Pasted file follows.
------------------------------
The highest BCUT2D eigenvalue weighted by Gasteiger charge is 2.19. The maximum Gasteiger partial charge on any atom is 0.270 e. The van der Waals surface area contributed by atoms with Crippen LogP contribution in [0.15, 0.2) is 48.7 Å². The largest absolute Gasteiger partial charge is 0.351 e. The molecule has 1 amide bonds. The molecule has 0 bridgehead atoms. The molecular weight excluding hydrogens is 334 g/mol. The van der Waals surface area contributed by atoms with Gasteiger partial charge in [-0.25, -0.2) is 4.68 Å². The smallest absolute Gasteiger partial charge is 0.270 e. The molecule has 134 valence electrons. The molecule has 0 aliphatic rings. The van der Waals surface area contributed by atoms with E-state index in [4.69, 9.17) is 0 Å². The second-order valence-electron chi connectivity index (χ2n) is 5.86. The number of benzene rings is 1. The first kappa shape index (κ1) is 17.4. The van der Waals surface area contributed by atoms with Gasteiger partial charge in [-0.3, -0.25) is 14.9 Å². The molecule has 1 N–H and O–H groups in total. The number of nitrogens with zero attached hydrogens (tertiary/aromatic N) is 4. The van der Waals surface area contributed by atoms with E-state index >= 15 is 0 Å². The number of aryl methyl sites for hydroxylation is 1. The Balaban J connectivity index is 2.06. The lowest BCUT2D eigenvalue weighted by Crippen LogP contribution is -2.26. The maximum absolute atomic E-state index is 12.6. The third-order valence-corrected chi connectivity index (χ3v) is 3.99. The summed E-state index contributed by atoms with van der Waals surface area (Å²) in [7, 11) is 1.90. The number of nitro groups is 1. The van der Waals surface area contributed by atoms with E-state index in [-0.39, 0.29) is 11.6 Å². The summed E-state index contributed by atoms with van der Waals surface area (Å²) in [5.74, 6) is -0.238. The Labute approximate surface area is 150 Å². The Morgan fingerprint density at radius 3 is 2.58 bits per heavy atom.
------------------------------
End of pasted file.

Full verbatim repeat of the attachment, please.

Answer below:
The highest BCUT2D eigenvalue weighted by Gasteiger charge is 2.19. The maximum Gasteiger partial charge on any atom is 0.270 e. The van der Waals surface area contributed by atoms with Crippen LogP contribution in [0.15, 0.2) is 48.7 Å². The largest absolute Gasteiger partial charge is 0.351 e. The molecule has 1 amide bonds. The molecule has 0 bridgehead atoms. The molecular weight excluding hydrogens is 334 g/mol. The van der Waals surface area contributed by atoms with Gasteiger partial charge in [-0.25, -0.2) is 4.68 Å². The smallest absolute Gasteiger partial charge is 0.270 e. The molecule has 134 valence electrons. The molecule has 0 aliphatic rings. The van der Waals surface area contributed by atoms with E-state index in [4.69, 9.17) is 0 Å². The second-order valence-electron chi connectivity index (χ2n) is 5.86. The number of benzene rings is 1. The first kappa shape index (κ1) is 17.4. The van der Waals surface area contributed by atoms with Gasteiger partial charge in [-0.3, -0.25) is 14.9 Å². The molecule has 1 N–H and O–H groups in total. The number of nitrogens with zero attached hydrogens (tertiary/aromatic N) is 4. The van der Waals surface area contributed by atoms with E-state index >= 15 is 0 Å². The number of aryl methyl sites for hydroxylation is 1. The Balaban J connectivity index is 2.06. The lowest BCUT2D eigenvalue weighted by Crippen LogP contribution is -2.26. The maximum absolute atomic E-state index is 12.6. The third-order valence-corrected chi connectivity index (χ3v) is 3.99. The summed E-state index contributed by atoms with van der Waals surface area (Å²) in [7, 11) is 1.90. The number of nitro groups is 1. The van der Waals surface area contributed by atoms with E-state index in [-0.39, 0.29) is 11.6 Å². The summed E-state index contributed by atoms with van der Waals surface area (Å²) in [5.74, 6) is -0.238. The Labute approximate surface area is 150 Å². The Morgan fingerprint density at radius 3 is 2.58 bits per heavy atom.